organisms and products are considered ``regulated articles.''

    In the past, APHIS has received letters from developers seeking 

clarification on the regulatory status of GE organisms that the 

developers believed did not meet the definition of a regulated article. 

These developers sought confirmation from APHIS that APHIS did not 

consider the organisms to be regulated under 7 CFR part 340. When APHIS 

receives such a request, we review the information provided. If APHIS 

agrees with the developer that the GE organism does not meet the 

definition of a regulated article, then the organism is not subject to 

regulation under 7 CFR part 340. If APHIS disagrees, the organism is 

subject to all of the requirements of 7 CFR part 340.

    On September 13, 2010, APHIS received a letter from the Scotts 

Miracle-Gro Company (Scotts) of Marysville, OH, seeking confirmation 

that their Kentucky bluegrass (Poa pratensis L.), which has been 

genetically engineered for herbicide tolerance, does not meet the 

definition of a regulated article under APHIS regulations. Scotts 

stated that the Kentucky bluegrass was genetically engineered without 

plant pest components and, therefore, should not be subject to APHIS' 

regulations in 7 CFR part 340, as it does not meet the definition of a 

regulated article in those regulations. No permits have been issued or 

notifications acknowledged by APHIS for the interstate movement or for 

field releases of Scotts' GE Kentucky bluegrass.

    As described in the letter, Scotts' GE Kentucky bluegrass has been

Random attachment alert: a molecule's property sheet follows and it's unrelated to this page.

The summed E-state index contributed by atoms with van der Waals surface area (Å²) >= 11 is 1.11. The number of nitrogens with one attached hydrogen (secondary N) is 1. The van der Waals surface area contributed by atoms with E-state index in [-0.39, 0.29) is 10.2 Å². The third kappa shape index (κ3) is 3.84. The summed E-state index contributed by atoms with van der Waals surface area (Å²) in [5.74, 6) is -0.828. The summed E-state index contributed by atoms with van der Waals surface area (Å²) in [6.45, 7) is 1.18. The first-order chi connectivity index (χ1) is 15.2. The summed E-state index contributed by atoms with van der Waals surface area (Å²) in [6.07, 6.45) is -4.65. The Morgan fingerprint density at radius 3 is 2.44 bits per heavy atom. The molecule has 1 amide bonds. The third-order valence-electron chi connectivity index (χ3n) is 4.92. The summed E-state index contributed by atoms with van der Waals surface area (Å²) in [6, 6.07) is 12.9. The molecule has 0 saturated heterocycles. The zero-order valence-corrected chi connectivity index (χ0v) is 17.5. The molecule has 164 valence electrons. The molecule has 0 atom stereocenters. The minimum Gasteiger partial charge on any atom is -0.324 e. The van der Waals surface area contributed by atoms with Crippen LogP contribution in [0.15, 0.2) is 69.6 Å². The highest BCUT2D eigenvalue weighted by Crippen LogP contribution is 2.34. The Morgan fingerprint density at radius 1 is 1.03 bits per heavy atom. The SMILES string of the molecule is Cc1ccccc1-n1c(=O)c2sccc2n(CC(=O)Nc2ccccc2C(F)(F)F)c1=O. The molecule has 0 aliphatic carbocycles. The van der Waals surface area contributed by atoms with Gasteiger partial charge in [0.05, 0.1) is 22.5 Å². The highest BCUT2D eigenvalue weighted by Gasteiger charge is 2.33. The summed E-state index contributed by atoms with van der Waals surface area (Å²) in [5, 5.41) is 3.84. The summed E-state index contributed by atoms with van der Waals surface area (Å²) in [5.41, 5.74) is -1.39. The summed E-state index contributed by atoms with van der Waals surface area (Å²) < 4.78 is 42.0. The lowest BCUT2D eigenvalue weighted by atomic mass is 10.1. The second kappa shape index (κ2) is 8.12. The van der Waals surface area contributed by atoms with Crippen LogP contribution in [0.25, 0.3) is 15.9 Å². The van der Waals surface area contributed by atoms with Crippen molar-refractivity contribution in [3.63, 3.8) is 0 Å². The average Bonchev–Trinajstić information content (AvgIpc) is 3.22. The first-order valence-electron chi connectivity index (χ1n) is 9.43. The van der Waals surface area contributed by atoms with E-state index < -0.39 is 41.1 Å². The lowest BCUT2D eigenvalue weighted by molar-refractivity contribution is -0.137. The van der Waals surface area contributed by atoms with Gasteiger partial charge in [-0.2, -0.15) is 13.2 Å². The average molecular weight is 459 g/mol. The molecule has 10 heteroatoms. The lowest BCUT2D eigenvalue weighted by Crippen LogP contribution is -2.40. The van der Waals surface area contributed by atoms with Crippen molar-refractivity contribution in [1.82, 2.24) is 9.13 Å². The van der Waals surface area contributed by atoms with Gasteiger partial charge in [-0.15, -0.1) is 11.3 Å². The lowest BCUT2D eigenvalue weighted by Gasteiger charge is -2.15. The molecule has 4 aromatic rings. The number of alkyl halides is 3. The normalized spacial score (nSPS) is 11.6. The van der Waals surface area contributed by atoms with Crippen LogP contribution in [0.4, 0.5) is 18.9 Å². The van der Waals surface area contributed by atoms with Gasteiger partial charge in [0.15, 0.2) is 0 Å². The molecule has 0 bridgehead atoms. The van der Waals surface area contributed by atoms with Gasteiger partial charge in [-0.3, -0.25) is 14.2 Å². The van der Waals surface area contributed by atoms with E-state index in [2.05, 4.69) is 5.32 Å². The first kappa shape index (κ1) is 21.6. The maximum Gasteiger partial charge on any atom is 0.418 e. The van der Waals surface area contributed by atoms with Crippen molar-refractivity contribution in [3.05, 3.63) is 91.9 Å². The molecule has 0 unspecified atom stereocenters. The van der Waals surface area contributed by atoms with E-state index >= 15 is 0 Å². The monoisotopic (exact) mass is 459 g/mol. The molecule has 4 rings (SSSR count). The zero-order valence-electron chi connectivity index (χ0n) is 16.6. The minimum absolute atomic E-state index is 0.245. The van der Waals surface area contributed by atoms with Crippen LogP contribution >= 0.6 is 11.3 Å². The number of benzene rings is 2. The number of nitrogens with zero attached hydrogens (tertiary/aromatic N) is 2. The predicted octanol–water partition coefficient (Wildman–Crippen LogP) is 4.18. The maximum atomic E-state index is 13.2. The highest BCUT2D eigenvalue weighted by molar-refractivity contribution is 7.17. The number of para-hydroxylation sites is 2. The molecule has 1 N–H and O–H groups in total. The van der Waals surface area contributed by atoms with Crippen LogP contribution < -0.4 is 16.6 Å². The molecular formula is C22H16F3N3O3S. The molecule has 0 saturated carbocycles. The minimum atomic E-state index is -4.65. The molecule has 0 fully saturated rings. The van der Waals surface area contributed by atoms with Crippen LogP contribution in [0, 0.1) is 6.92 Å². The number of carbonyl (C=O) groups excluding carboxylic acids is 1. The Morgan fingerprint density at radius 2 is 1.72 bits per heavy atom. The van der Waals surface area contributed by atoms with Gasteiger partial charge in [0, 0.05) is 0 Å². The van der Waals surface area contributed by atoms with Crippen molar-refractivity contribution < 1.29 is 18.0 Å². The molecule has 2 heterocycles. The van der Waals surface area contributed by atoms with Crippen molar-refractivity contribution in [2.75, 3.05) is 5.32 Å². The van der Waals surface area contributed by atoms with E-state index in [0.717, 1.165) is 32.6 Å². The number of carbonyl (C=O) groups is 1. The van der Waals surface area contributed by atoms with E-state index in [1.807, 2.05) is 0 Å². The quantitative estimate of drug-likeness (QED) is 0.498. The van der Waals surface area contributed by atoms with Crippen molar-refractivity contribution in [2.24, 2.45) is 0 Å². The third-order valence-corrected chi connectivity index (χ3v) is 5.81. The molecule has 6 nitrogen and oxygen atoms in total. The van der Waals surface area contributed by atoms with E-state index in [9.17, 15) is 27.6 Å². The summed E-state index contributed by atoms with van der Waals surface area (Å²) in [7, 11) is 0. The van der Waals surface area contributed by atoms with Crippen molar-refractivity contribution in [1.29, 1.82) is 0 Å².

genetically engineered to express an enzyme, 5-enolpyruvylshikimate-3-

phosphate synthase, from thale cress (Arabidopsis thaliana), which 

imparts tolerance to the herbicide glyphosate. Scotts' GE Kentucky 

bluegrass was also genetically engineered using genetic material from 

rice (Oryza sativa) and corn (Zea mays).

    We agree that, according to the description provided by Scotts, 

their GE Kentucky bluegrass does not meet the definition of a 

``regulated article'' and is not subject to the regulations in 7 CFR 

part 340. Kentucky bluegrass itself is not a plant pest, no organisms 

used as sources of the genetic material used to create Scotts' GE 

Kentucky bluegrass are plant pests, and the method used to genetically 

engineer Scotts' GE Kentucky bluegrass did not involve plant pests. 

Because no plant pests, unclassified organisms, or organisms whose 

classification is unknown were used to genetically engineer Scotts' GE 

Kentucky bluegrass, APHIS has no reason to believe it is a plant pest 

and therefore does not consider the Kentucky bluegrass described in the 

Scotts letter to be regulated under 7 CFR part 340.

    In addition to plant pests, APHIS regulates noxious weeds under the 

authority of the PPA. In a separate notice published in today's Federal 

Register, we are advising the public of our decision that Kentucky 

bluegrass that has been genetically engineered for tolerance to the 

herbicide glyphosate will not be regulated under APHIS regulations 

governing noxious weeds in 7 CFR part 360.



    Authority:  7 U.S.C. 7701-7772 and 7781-7786; 31 U.S.C. 9701; 7 

CFR 2.22, 2.80, and 371.3.



    Done in Washington, DC, this 1st day of July 2011.

Gregory L. Parham,

Administrator, Animal and Plant Health Inspection Service.

[FR Doc. 2011-17117 Filed 7-6-11; 8:45 am]